Human Rights Watch (HRW) has called on the Thai government to allow international organizations and NGOs to observe the repatriation of Hmong asylum seekers from the army-run detention camp at Ban Houay Nam Khao in Phetchabun province’s Kao Kho district to Laos. HRW suspects that certain groups of the Hmongs are not going back to Laos voluntarily because they fear that their lives will be in danger when they go back there.
Most of the nearly 8,000 Hmongs at Ban Houay Nam Khao say they are former members, or descendents, of the Lao army who worked with CIA during the Vietnam War in Laos, and they escaped to Thailand because they were victims of persecution by the Lao government.
The Lao government, however, has denied this accusation. And Thailand has never allowed international organizations to participate or observe the repatriation of the Hmong refugees. Thailand has recently sent 67 Hmongs back to Laos where they welcomed by Lao officials, who promised to take care of them. Some of these Hmongs will be sent to temporary shelter in Paksane district, Borikhamsay province, and some to Ban Pha-Lak resettlement site in Kasi district, Vientiane province.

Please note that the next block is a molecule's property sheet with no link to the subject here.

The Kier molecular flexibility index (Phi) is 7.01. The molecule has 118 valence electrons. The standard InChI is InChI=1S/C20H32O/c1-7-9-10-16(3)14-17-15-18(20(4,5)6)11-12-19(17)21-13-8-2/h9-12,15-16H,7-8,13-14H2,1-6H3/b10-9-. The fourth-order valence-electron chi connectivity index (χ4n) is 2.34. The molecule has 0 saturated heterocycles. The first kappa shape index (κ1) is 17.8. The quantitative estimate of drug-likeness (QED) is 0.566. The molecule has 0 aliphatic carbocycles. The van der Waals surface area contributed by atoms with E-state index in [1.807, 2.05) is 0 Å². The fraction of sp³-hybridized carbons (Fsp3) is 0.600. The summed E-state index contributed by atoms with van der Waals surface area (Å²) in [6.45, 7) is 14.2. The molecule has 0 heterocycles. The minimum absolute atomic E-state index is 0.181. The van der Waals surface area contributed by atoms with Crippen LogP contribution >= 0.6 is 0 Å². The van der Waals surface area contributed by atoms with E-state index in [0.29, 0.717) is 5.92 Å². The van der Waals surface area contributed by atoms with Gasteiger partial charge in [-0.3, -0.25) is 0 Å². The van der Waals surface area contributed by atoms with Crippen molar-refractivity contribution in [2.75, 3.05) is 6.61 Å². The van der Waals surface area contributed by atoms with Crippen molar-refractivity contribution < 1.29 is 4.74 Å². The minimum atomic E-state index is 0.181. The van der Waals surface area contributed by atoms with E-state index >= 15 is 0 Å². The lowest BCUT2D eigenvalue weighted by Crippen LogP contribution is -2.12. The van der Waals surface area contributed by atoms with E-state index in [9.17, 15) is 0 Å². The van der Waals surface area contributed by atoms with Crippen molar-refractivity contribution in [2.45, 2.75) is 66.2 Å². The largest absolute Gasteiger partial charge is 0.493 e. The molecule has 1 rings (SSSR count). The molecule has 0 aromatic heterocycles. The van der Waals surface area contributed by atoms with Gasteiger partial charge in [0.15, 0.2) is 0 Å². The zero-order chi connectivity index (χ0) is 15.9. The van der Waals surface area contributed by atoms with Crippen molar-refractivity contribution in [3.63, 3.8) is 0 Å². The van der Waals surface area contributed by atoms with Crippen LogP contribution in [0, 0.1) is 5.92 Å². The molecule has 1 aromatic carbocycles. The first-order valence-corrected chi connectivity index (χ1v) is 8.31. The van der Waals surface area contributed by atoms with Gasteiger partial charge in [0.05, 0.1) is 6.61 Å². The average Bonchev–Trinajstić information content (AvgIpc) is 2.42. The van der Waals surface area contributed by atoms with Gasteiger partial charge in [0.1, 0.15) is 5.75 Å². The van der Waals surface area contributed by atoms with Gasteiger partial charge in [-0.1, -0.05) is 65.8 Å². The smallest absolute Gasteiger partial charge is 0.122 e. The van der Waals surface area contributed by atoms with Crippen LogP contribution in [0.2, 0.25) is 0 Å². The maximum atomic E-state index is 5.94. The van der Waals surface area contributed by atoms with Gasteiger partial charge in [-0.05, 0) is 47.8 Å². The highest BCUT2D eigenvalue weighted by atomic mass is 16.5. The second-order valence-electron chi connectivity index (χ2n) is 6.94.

Thailand has handed over to Laos 270 Hmongs since 2006. Most of them, especially those who do not have a piece of land to farm or a house have been sent to Pha-Lak. Mr. Yong Chanthalansy, the Lao Ministry of Foreign Affairs’ spokesperson, confirmed that those who still have a farmland, a house and relatives in Laos will be sent back to their own villages, and those who do not have any property will be sent to Pha-Lak where the government will help them resettle and start their new lives. He said so far less than 5 percent of those sent back have gone to Pha-Lak.
Laos and Thailand consider the Hmong refugees victims of human trafficking and illegal immigrants, and both countries had agreed to send all of them back to Laos by the end of 2008. And since these Hmongs are not political refugees, Lao and Thai officials would not allow international organizations to help solve the problem.
Lao officials have said that they are ready to negotiate with third countries and international organizations once all of them have been sent back from Thailand, and Laos has no objection to any country wanting to accept these Hmongs for resettlement.
Listen to our Laos Today for details.